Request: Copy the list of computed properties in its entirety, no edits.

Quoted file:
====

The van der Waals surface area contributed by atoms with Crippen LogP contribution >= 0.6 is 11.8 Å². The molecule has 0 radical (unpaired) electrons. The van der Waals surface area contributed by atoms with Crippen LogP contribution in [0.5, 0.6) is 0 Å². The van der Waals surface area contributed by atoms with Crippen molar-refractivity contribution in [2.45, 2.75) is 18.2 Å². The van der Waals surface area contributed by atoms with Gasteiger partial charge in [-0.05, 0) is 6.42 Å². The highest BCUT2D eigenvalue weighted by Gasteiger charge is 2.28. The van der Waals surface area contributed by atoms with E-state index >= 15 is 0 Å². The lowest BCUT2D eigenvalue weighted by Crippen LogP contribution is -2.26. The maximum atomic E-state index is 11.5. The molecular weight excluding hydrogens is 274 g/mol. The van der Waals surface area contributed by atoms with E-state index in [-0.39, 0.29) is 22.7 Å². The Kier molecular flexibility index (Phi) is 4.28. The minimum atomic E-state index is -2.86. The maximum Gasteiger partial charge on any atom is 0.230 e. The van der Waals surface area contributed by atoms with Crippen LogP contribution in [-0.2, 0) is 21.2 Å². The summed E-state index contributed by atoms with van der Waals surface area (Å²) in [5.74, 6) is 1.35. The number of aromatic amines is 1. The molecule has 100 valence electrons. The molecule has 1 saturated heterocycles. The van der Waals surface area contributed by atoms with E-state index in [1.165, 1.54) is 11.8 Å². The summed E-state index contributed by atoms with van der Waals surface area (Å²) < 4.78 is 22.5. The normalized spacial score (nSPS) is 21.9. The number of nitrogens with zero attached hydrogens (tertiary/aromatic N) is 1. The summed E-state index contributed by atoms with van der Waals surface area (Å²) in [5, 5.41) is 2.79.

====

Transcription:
The van der Waals surface area contributed by atoms with Crippen LogP contribution >= 0.6 is 11.8 Å². The molecule has 0 radical (unpaired) electrons. The van der Waals surface area contributed by atoms with Crippen LogP contribution in [0.5, 0.6) is 0 Å². The van der Waals surface area contributed by atoms with Crippen molar-refractivity contribution in [2.45, 2.75) is 18.2 Å². The van der Waals surface area contributed by atoms with Gasteiger partial charge in [-0.05, 0) is 6.42 Å². The highest BCUT2D eigenvalue weighted by Gasteiger charge is 2.28. The van der Waals surface area contributed by atoms with E-state index >= 15 is 0 Å². The lowest BCUT2D eigenvalue weighted by Crippen LogP contribution is -2.26. The maximum atomic E-state index is 11.5. The molecular weight excluding hydrogens is 274 g/mol. The van der Waals surface area contributed by atoms with E-state index in [-0.39, 0.29) is 22.7 Å². The Kier molecular flexibility index (Phi) is 4.28. The minimum atomic E-state index is -2.86. The maximum Gasteiger partial charge on any atom is 0.230 e. The van der Waals surface area contributed by atoms with Crippen LogP contribution in [-0.2, 0) is 21.2 Å². The summed E-state index contributed by atoms with van der Waals surface area (Å²) in [5.74, 6) is 1.35. The number of aromatic amines is 1. The molecule has 100 valence electrons. The molecule has 1 saturated heterocycles. The van der Waals surface area contributed by atoms with E-state index in [1.165, 1.54) is 11.8 Å². The summed E-state index contributed by atoms with van der Waals surface area (Å²) < 4.78 is 22.5. The normalized spacial score (nSPS) is 21.9. The number of nitrogens with zero attached hydrogens (tertiary/aromatic N) is 1. The summed E-state index contributed by atoms with van der Waals surface area (Å²) in [5, 5.41) is 2.79.